THEREFORE, in honor of the said ROBERT EDWARD LEE, we, the undersigned son and daughter of that most beautiful and sublime of homelands known as The Old South (from whose loving bosom Almighty God, in His Infinite and Inscrutable Wisdom, hath seen fit to wrest them that they might be thrust forth as Christian missionaries and ambassadors in this most barren and desolate Western wilderness, subject as it is to the onslaughts of vicious and intemperate Northern climes), WE, the undersigned, DO HEREBY ESTABLISH AND PROCLAIM THE DAY OF JANUARY 19, 2012, AS A DAY OF SOLEMN MEMORIAL IN COMMEMORATION OF THE BIRTH OF GENERAL ROBERT EDWARD LEE, CSA; and,
FURTHERMORE, in recognition of, and in keeping with, those Christian virtues of Charity and Magnanimity so typified by our noble Leader, whose memory we honor today, WE DO HEREBY CONFER and BESTOW THE TITLE OF HONORARY SOUTHERNER upon
and all other such YANKEES, FOREIGNERS, and POOR UNFORTUNATES, the birth and upbringing of whom hath so cruelly and unjustly deprived them of the joys of that gracious and genteel WAY OF LIFE from which Southern ladies and gentlemen, such as we, have for generations drawn such comfort and cheer.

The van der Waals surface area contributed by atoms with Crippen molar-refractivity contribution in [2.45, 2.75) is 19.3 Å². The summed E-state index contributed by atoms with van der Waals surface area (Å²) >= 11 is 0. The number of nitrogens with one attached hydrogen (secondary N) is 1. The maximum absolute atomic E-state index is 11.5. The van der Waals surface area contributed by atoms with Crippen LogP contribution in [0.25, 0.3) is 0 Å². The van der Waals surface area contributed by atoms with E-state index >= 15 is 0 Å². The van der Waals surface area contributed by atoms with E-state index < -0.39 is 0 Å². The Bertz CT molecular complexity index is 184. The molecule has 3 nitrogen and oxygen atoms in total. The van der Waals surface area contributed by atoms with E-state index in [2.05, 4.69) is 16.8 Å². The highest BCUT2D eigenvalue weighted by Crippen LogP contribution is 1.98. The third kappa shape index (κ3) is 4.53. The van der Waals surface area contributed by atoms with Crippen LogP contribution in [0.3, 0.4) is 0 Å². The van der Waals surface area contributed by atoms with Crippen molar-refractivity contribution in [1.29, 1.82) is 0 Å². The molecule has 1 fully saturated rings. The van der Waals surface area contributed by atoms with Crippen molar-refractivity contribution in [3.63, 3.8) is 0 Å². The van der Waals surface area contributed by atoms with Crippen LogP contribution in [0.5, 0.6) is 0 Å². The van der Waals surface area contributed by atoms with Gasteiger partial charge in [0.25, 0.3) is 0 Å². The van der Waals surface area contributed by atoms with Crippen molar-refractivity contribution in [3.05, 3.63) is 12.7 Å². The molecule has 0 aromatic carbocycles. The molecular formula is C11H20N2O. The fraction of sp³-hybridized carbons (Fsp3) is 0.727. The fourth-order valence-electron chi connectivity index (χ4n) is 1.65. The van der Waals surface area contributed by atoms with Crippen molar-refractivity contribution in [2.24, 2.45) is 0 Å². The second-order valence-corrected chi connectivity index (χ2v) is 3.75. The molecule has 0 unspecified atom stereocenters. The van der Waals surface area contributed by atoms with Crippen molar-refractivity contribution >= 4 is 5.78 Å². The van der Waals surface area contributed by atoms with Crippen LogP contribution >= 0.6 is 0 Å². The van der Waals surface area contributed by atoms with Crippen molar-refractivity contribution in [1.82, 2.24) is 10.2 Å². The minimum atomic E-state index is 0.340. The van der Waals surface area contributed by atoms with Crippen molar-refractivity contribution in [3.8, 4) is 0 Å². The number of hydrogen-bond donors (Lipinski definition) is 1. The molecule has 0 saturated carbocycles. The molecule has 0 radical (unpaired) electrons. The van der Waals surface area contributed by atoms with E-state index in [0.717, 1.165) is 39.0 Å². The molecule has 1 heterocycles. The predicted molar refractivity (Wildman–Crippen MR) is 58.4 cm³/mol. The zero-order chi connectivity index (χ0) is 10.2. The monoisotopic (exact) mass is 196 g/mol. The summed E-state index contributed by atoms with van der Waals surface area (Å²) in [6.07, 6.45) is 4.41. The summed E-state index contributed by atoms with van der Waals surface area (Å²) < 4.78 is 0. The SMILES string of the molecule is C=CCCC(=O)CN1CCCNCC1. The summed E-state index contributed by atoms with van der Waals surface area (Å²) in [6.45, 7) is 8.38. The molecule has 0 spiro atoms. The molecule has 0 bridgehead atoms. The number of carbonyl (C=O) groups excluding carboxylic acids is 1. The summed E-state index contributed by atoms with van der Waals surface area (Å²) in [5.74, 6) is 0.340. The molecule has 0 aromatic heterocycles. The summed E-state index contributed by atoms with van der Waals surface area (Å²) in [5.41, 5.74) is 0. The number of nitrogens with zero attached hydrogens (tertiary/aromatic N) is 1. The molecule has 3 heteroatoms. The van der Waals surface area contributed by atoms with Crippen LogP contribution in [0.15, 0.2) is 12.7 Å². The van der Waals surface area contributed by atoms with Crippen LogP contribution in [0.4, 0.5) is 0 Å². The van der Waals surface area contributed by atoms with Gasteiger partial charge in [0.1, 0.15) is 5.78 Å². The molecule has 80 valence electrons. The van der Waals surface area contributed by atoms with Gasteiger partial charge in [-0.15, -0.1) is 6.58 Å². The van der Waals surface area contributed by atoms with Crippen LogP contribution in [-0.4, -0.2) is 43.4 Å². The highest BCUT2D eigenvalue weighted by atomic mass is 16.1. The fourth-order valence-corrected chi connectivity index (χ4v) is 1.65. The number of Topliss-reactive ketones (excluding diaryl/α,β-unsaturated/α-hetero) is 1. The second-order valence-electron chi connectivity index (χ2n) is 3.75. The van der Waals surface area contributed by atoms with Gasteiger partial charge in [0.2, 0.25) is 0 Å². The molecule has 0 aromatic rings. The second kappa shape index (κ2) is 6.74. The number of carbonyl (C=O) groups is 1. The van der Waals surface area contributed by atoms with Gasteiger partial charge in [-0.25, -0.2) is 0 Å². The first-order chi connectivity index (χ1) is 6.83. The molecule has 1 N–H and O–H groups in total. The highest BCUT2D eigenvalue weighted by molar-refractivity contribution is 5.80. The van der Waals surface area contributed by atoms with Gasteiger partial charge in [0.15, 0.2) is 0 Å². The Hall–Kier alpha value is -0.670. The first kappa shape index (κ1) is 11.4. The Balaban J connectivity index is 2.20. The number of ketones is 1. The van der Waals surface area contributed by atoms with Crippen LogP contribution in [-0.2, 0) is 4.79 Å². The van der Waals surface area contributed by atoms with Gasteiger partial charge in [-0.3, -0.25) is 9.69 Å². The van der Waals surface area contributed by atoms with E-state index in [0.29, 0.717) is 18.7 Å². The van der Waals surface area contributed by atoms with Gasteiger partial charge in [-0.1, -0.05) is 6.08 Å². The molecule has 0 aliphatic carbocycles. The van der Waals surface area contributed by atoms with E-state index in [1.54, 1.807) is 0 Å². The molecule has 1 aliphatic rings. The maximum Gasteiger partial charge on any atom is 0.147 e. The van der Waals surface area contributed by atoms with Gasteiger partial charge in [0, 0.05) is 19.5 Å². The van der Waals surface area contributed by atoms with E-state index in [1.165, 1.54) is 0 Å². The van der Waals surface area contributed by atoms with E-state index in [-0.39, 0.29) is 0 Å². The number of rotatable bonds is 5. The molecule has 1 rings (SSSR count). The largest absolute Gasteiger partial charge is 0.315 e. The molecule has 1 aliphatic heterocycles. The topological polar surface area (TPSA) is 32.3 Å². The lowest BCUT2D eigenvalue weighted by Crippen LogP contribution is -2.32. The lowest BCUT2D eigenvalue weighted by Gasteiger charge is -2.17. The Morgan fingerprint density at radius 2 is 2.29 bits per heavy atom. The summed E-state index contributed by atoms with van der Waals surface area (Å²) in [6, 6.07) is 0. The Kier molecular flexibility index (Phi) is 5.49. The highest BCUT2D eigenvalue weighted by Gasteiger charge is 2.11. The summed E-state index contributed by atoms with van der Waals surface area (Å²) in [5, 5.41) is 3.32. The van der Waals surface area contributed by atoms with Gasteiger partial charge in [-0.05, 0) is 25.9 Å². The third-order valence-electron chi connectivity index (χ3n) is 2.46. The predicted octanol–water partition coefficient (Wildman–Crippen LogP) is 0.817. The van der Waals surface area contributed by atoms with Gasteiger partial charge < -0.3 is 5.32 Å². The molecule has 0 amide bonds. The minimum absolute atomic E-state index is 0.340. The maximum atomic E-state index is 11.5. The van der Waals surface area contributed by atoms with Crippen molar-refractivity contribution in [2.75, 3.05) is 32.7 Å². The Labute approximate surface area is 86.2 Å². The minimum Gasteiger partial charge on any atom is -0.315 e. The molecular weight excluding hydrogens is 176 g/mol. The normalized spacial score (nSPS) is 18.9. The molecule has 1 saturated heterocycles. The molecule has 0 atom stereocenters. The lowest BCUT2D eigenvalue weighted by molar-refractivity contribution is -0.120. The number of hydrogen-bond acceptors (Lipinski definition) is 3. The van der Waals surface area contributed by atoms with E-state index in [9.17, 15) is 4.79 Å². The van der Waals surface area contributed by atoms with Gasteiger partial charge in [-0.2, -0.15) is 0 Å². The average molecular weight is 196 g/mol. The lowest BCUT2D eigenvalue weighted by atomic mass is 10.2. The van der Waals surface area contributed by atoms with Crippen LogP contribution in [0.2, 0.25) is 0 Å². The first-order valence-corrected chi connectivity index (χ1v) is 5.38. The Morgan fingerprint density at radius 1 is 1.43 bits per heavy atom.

Done this Nineteenth Day of January in the Year of Our Lord Two Thousand and Twelve in the City of Tulsa, Indian Territory, Confederate States of America.
Jimmy Dale Peacock, Founder-President, Sons of Southern Gentlemen
Marion E. Peacock, Chairperson, Southern Belles Synonymous
Some More Self-Quotes on the South
(emphasis in italics)
“The whole problem of the South seems to be the result of its long history of good manners and bad judgment.”
“The Old South is not dead; it’s just playin’ possum!”
“The farther South you go, the longer the memory and the shorter the fuse.”
“I come from just far enough South to temper my inherent Southern fatalism with hope—which is, of course, the worst kind.”